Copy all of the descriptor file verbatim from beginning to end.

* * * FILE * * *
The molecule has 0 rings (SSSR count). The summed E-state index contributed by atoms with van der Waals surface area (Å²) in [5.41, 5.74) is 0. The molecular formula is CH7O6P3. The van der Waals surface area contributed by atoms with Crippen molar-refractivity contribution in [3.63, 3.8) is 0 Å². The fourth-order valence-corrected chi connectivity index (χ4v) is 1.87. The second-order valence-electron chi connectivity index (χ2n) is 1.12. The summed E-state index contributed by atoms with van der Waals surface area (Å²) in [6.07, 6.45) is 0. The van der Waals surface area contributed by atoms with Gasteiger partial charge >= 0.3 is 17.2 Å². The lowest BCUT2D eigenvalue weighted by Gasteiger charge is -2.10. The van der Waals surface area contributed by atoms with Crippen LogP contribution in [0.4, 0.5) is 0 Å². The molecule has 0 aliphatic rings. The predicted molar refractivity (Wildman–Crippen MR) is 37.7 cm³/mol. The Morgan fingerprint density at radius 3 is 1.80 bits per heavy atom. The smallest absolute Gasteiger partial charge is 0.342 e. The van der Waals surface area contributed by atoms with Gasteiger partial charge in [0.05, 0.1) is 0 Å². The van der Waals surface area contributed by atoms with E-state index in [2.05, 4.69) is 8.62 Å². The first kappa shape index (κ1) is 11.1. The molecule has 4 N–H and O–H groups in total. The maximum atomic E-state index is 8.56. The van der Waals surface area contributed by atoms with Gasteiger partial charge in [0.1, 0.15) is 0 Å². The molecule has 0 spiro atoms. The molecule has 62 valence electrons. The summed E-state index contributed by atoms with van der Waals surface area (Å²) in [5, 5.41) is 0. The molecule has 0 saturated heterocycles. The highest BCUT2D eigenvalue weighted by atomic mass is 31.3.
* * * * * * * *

The molecule has 0 rings (SSSR count). The summed E-state index contributed by atoms with van der Waals surface area (Å²) in [5.41, 5.74) is 0. The molecular formula is CH7O6P3. The van der Waals surface area contributed by atoms with Crippen molar-refractivity contribution in [3.63, 3.8) is 0 Å². The fourth-order valence-corrected chi connectivity index (χ4v) is 1.87. The second-order valence-electron chi connectivity index (χ2n) is 1.12. The summed E-state index contributed by atoms with van der Waals surface area (Å²) in [6.07, 6.45) is 0. The van der Waals surface area contributed by atoms with Gasteiger partial charge >= 0.3 is 17.2 Å². The lowest BCUT2D eigenvalue weighted by Gasteiger charge is -2.10. The van der Waals surface area contributed by atoms with Crippen LogP contribution in [0.4, 0.5) is 0 Å². The molecule has 0 aliphatic rings. The predicted molar refractivity (Wildman–Crippen MR) is 37.7 cm³/mol. The Morgan fingerprint density at radius 3 is 1.80 bits per heavy atom. The smallest absolute Gasteiger partial charge is 0.342 e. The van der Waals surface area contributed by atoms with Gasteiger partial charge in [0.05, 0.1) is 0 Å². The van der Waals surface area contributed by atoms with E-state index in [2.05, 4.69) is 8.62 Å². The first kappa shape index (κ1) is 11.1. The molecule has 4 N–H and O–H groups in total. The maximum atomic E-state index is 8.56. The van der Waals surface area contributed by atoms with Gasteiger partial charge in [0.1, 0.15) is 0 Å². The molecule has 0 spiro atoms. The molecule has 62 valence electrons. The summed E-state index contributed by atoms with van der Waals surface area (Å²) in [5, 5.41) is 0. The molecule has 0 saturated heterocycles. The highest BCUT2D eigenvalue weighted by atomic mass is 31.3.